Two photos of "Freddy" Fredericksen, one in Marine uniform and one in nurse scrubs.

Marine Corps reservist finds nursing call – Reuters

Many doctors and nurses at Sanford Health have known from a young age that they want to pursue a career in medicine. For some, however, that call comes a little later.

From machinery to medicine

Abdulwahab “Freddy” Frederickson had no intention of becoming a medic when he volunteered for the United States Armed Forces.

“I thought I was going to be a mechanical engineer,” Frederickson said. “That’s why I went to the Marine Corps. I wanted to design vehicles or at least work with engines, a little fat, you know, that’s what I wanted to do.

As a Lance Corporal in the Marine Corps Reserve, Frederickson was able to continue his education after high school, while practicing his trade.

“I was a heavy equipment engineer (on the reserve), but I quickly realized that I didn’t want to be stuck doing tractor stuff in the area,” Frederickson said with a laugh.

“We could also try to take a few courses with different military operations and, you know, expand our knowledge. One of them was combat medicine. Once I took this course, I felt like it was a fresh start. I was interested in discussions, I was interested in the topic, almost like I was interested in engineering at first, but with a whole new drive, a whole new passion that I never really thought I would have .

He soon changed his major to nursing and eventually began working at Sanford as a nursing assistant while serving as a reservist.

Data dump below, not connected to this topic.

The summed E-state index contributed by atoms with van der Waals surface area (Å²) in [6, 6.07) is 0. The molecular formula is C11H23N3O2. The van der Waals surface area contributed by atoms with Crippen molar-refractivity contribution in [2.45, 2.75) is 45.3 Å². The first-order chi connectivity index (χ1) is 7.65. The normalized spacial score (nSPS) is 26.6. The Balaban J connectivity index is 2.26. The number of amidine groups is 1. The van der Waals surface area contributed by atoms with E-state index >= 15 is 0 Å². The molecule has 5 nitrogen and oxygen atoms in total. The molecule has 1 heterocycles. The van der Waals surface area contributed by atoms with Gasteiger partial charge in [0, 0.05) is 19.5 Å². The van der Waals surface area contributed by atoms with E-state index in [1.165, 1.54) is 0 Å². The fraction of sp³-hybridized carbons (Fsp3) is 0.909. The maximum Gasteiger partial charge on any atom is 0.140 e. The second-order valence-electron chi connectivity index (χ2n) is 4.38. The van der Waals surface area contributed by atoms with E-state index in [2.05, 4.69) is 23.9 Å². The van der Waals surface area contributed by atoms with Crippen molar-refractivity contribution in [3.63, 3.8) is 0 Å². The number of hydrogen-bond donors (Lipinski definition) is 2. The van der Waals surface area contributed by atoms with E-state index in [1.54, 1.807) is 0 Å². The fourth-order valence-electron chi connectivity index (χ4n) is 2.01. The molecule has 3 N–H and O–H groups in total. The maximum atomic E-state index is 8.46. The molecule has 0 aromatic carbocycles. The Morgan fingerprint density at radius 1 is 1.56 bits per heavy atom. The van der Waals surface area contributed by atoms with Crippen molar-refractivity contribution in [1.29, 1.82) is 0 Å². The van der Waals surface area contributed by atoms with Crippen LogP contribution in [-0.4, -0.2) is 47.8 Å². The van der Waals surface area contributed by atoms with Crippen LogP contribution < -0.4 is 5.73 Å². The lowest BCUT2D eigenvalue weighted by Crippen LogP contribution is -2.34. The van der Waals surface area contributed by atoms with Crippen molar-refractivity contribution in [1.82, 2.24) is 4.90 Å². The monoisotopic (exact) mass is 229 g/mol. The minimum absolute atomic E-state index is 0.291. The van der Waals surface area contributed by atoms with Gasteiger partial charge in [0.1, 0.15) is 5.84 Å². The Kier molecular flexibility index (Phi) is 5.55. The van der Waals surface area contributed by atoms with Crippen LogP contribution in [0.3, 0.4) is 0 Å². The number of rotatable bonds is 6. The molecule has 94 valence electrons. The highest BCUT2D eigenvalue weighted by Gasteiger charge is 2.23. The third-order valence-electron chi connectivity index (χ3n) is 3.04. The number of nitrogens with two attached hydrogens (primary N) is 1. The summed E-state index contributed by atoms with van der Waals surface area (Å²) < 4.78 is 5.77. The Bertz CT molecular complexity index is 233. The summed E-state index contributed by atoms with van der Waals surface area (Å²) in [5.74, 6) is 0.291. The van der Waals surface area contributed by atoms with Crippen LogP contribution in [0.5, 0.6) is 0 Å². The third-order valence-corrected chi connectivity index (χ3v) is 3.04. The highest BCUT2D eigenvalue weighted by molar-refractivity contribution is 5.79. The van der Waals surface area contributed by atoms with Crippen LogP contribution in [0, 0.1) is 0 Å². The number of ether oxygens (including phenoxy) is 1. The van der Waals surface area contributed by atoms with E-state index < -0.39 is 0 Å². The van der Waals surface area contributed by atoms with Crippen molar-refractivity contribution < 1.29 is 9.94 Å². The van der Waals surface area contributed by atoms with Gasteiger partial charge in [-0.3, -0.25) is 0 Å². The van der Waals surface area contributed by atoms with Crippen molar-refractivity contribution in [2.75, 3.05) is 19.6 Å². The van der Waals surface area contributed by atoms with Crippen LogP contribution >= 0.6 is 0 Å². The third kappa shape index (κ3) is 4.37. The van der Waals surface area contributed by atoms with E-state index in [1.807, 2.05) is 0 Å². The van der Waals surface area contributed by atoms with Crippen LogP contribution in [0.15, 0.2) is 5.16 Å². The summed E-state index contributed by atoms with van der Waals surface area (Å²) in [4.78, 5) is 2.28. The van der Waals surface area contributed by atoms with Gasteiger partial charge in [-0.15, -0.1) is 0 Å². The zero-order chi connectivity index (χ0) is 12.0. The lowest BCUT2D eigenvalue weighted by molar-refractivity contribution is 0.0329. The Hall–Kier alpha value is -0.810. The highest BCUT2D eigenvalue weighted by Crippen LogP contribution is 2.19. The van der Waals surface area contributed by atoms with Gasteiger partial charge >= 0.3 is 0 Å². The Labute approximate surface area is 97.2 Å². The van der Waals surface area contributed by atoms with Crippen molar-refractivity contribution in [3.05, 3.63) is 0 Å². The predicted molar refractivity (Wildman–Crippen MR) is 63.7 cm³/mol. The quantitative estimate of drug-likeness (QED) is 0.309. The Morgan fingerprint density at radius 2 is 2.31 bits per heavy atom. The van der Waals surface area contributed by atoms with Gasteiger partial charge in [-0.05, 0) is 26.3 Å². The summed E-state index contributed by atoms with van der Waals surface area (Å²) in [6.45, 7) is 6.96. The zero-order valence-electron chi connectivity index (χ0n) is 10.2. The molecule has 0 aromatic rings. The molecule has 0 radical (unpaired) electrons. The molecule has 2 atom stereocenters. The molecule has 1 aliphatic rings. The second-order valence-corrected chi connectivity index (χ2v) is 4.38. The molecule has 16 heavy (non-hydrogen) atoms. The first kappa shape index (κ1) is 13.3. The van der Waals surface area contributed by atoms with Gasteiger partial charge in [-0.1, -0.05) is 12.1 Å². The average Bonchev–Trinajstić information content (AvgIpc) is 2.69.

“Sanford made me feel like I didn’t have to worry about getting time off or meeting my needs between nursing school and my military career,” Frederickson said.

Apply everything he learned

Today, Frederickson is a leader in clinical oncology care at the Sanford Roger Maris Cancer Center in Fargo, North Dakota, helping cancer patients through their chemotherapy or bone marrow transplant treatments. . He says his military background serves him well in his day-to-day role.

“Nursing has all of these aspects. You have some adrenaline, you know how to solve problems, you have to interact with other people and build relationships,” Frederickson said. “Nursing has kind of brought it all together in one big picture. I get new things every day. I feel like I’m challenging myself. I feel like I’m improving every day. And that’s not something I could say for all the jobs I’ve had.

He also says he bonds quickly with veteran patients when they find out he also served.

“There is a connection that just happens. It definitely creates a connection,” Frederickson said. “Mutual respect is something that I think is stronger, or maybe it happens faster, I guess. They trust you a little more because they know you’re one of them in a way.

It helps a bit during difficult chemotherapy treatments.

“Some days are tough, you know? It’s tough treatment and unfortunately not everyone gets to where they want to be,” Frederickson said. courage, to bring a little smile to their day.”

Frederickson plans to continue her education and work to eventually become a nurse practitioner. Nearly a decade after enlisting and working heavy machinery, Freddy Frederickson transitioned into medicine completely.

“All those tests you take in high school, trying to predict what you’d like based on your skills, I mean, medicine and nursing was never close to the top 50,” Frederickson said. “It was a pleasant surprise. And every day I come to work, I’m so grateful that I made the decision to change.

The same goes for his patients and everyone who works alongside him at Sanford Health.

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Posted in Fargo, Nursing & Nursing Support, Sanford Stories, Veterans Affairs

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